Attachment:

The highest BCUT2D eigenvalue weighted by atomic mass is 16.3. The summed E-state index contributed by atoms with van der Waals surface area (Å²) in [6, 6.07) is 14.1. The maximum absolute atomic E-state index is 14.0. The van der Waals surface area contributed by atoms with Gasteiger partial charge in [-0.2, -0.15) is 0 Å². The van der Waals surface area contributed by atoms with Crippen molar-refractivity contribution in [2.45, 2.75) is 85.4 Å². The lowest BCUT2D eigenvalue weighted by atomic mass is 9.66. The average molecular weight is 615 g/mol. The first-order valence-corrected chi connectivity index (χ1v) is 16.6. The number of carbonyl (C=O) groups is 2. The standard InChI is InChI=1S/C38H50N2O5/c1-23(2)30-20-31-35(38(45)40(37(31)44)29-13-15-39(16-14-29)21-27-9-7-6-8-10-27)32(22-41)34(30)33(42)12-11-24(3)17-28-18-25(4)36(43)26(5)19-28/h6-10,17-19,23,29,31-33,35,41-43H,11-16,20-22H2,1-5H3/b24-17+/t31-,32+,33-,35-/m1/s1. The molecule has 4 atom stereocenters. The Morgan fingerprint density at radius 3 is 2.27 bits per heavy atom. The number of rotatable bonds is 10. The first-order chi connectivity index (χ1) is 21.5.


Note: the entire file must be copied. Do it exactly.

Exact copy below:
The highest BCUT2D eigenvalue weighted by atomic mass is 16.3. The summed E-state index contributed by atoms with van der Waals surface area (Å²) in [6, 6.07) is 14.1. The maximum absolute atomic E-state index is 14.0. The van der Waals surface area contributed by atoms with Gasteiger partial charge in [-0.2, -0.15) is 0 Å². The van der Waals surface area contributed by atoms with Crippen molar-refractivity contribution in [2.45, 2.75) is 85.4 Å². The lowest BCUT2D eigenvalue weighted by atomic mass is 9.66. The average molecular weight is 615 g/mol. The first-order valence-corrected chi connectivity index (χ1v) is 16.6. The number of carbonyl (C=O) groups is 2. The standard InChI is InChI=1S/C38H50N2O5/c1-23(2)30-20-31-35(38(45)40(37(31)44)29-13-15-39(16-14-29)21-27-9-7-6-8-10-27)32(22-41)34(30)33(42)12-11-24(3)17-28-18-25(4)36(43)26(5)19-28/h6-10,17-19,23,29,31-33,35,41-43H,11-16,20-22H2,1-5H3/b24-17+/t31-,32+,33-,35-/m1/s1. The molecule has 4 atom stereocenters. The Morgan fingerprint density at radius 3 is 2.27 bits per heavy atom. The number of rotatable bonds is 10. The first-order chi connectivity index (χ1) is 21.5.